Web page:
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Panel looks at PSR impact on Class I, shortline railroads

By | August 14, 2020

Event at Midwest Virtual Rail Conference notes contrasting philosophies, varying applications of Precision Scheduled Railroading model

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An image from C. Tyler Dick’s presentation at the Midwest Virtual Rail Conference illustrates how pre-blocking trains simplifies switching, making it possible to eliminate yard humps. [C.Tyler Dick]
A trio of experts discussed the pros, cons, and reality of Precision Scheduled Railroading this week during the Midwest Virtual Rail Conference.

C. Tyler Dick, a lecturer and principal research engineer at the Railtec program at the University of Illinois at Urbana-Champaign, says the late E. Hunter Harrison’s operating model aims to combine the best elements of two opposing strategies: hold for tonnage and schedule adherence.

The hold-for-tonnage approach aims to reduce cost by running long trains, Dick notes. Trains might be annulled or delayed until tonnage hits the desired level. The schedule adherence philosophy, in contrast, uses short trains to make service frequent, transit times shorter, and to reduce costs by requiring less equipment.

PSR, on the other hand, aims to provide consistent, frequent service to reduce both terminal dwell and transit time — but uses long trains and reduced rolling stock requirements to minimize costs, Dick says.

One way PSR does this, he explains, is by operating general-purpose trains instead of dedicated single-commodity trains.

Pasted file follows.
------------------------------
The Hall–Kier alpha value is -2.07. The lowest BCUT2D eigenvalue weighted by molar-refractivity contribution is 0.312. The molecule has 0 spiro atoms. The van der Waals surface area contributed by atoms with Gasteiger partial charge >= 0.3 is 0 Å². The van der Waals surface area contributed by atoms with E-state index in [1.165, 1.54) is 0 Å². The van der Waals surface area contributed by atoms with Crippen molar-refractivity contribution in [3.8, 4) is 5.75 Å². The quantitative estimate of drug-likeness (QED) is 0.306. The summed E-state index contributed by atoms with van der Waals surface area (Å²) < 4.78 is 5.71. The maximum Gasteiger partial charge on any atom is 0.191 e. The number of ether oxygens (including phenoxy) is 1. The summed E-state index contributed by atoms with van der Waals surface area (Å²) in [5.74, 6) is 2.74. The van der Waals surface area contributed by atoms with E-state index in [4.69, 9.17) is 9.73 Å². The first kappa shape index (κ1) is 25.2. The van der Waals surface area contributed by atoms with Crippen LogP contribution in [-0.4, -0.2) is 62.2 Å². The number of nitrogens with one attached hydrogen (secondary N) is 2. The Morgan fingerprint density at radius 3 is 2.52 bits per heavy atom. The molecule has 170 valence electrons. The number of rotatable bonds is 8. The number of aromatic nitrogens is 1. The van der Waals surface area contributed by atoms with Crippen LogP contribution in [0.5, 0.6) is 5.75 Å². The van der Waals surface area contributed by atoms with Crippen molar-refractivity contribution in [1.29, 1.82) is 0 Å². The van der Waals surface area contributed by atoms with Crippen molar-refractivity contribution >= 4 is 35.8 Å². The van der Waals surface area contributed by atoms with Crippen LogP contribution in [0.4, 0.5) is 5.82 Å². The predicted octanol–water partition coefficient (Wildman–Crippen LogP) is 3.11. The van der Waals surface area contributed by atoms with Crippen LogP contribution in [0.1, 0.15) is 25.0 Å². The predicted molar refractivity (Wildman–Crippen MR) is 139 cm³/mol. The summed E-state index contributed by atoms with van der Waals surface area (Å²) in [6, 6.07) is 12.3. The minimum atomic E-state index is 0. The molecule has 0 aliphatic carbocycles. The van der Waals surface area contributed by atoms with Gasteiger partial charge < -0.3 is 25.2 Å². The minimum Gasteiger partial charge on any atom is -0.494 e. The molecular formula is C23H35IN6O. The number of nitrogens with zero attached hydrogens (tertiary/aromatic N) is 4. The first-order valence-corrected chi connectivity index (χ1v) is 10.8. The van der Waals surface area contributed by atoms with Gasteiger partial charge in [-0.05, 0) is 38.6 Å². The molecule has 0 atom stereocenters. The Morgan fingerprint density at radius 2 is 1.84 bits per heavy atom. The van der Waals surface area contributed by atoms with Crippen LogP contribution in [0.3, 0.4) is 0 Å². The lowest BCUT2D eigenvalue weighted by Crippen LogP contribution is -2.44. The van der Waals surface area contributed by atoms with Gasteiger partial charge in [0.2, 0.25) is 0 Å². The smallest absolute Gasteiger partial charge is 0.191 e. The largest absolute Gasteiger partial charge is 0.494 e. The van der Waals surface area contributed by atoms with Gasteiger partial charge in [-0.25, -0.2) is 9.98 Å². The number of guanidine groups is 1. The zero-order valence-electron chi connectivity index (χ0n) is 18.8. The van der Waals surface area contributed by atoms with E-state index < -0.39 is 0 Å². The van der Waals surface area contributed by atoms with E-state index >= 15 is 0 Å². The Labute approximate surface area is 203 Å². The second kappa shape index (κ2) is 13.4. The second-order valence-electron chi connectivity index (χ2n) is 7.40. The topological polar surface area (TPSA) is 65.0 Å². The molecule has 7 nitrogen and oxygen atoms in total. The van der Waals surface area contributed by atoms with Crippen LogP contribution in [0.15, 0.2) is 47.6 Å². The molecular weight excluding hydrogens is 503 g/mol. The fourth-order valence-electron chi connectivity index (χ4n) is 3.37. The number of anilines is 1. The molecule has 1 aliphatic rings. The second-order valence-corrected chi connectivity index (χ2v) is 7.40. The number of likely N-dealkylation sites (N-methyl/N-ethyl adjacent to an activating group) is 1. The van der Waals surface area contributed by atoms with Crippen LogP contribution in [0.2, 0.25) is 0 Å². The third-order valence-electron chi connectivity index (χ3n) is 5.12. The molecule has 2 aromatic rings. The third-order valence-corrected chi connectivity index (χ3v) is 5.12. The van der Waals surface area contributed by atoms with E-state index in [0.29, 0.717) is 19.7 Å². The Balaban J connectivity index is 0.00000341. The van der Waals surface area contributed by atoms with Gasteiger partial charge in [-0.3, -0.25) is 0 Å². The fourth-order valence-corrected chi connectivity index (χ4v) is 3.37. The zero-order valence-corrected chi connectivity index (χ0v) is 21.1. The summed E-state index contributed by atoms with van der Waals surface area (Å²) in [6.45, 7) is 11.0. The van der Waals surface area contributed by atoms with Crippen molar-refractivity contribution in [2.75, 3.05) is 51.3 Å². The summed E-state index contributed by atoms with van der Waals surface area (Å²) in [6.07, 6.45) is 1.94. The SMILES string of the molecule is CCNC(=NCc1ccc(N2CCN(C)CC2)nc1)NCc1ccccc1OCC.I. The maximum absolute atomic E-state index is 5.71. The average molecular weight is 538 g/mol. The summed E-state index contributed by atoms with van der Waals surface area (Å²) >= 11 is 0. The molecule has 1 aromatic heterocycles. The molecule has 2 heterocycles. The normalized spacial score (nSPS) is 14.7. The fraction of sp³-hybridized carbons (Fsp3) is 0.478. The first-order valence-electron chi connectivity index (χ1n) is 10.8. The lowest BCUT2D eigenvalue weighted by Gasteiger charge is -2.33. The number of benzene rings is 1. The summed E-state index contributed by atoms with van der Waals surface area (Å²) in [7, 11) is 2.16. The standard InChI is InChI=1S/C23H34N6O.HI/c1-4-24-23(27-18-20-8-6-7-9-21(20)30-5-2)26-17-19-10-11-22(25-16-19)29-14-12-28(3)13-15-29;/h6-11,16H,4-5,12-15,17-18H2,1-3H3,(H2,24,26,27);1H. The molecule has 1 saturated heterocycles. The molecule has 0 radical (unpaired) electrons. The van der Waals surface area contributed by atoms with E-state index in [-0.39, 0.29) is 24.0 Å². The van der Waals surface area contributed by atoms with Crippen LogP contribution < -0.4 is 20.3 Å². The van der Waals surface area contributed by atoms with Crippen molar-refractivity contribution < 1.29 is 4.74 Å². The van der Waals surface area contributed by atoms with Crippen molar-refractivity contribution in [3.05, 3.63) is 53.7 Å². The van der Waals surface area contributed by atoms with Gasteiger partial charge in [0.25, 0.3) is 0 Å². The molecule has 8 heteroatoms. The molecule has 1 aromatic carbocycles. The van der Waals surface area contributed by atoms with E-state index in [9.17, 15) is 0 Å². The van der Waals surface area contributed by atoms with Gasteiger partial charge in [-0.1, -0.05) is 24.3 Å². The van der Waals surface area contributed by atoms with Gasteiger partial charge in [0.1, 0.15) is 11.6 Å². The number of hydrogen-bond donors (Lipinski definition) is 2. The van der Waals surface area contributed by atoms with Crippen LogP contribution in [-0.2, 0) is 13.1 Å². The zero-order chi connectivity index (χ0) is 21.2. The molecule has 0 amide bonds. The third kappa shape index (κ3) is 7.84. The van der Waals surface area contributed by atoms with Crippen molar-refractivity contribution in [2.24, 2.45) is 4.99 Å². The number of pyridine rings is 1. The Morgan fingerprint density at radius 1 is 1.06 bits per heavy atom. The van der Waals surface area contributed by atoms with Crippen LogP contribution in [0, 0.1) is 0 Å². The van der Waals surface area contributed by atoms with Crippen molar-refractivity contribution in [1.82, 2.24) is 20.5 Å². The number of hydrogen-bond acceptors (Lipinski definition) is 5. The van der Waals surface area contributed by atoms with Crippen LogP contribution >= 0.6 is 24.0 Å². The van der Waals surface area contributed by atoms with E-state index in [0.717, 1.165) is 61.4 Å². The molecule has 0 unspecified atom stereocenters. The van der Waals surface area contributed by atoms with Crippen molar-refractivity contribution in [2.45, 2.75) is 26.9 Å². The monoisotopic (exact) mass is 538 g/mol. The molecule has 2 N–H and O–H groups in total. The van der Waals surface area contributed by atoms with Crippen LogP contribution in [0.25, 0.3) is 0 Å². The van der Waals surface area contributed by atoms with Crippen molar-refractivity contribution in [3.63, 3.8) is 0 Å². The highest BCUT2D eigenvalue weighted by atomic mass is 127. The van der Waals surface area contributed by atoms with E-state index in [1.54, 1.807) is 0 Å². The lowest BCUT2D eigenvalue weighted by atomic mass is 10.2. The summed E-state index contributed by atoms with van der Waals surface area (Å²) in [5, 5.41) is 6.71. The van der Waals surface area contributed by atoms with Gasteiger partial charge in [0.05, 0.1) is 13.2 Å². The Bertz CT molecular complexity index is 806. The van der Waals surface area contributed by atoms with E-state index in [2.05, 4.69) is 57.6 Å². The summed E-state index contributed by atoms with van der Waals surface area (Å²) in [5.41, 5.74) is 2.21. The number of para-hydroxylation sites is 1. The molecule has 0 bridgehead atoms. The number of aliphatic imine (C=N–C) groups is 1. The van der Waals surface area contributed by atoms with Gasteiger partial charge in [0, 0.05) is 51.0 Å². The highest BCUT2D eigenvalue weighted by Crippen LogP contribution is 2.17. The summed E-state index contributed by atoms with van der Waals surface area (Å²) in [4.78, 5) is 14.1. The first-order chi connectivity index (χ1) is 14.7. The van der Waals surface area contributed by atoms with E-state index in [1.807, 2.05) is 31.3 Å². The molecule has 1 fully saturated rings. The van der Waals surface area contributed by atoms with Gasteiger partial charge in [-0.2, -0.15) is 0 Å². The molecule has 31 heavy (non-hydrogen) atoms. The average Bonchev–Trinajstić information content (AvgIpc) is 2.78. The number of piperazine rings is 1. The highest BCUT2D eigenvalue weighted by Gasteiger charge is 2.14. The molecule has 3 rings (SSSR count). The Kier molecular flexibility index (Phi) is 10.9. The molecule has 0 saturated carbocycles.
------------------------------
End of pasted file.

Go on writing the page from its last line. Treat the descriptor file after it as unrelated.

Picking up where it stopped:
Dick outlined a day’s operations at a hypothetical terminal operating under a traditional independent train plan developed for each business segment. The terminal would build an outbound merchandise train, grain train, and intermodal train that would depart roughly 8 hours apart, each with 150 cars. The maximum dwell time for a car in the terminal was 24 hours, with a mean of 12 hours.

By using general-purpose trains under a PSR approach, the terminal’s operations become much different. It still departs three trains per day, but each blends merchandise, bulk, and intermodal traffic into a 150-car train. Terminal dwell is reduced to a maximum of 8 hours and a mean of 4 hours, and the terminal’s average inventory is cut in half, to just 150 cars at any one point during the day.

Local service changes, too, Dick notes. Under a traditional model, a local yard might have two crews using four locomotives on the same shift to provide flexible service to customers near the yard. Under PSR, one local day crew and one night crew share one locomotive, which reduces cost but also service flexibility.

Traditional railroads rely on locals that gather traffic, bring it to local yards, and then send this hodgepodge of cars to a hump yard for classification. There the yard sorts the traffic into blocks for specific destinations on the railroad.

The PSR railroad instead focuses on pre-blocking outbound traffic at origin or local yards. Well-sorted trains arrive at classification yards and reduce their switching workloads, Dick explains. If there’s not enough volume to justify the expense of a hump yard, the railroad can convert it to a flat-switching facility that’s less expensive to operate, as Canadian National, Canadian Pacific, CSX Transportation, Norfolk Southern, and Union Pacific have done.

PSR greatly simplifies traffic flows and switching requirements, Dick says, while maximizing train size and minimizing dwell time.

“No Precision Scheduled Railroad implements all of these elements,” Dick says. “And PSR is not one thing but a collection of actions that cumulatively results in changed operating practices and culture.”

Peter Swan, associate professor of logistics and operations management at Penn State Harrisburg, outlined what he views as PSR’s positive and negative elements.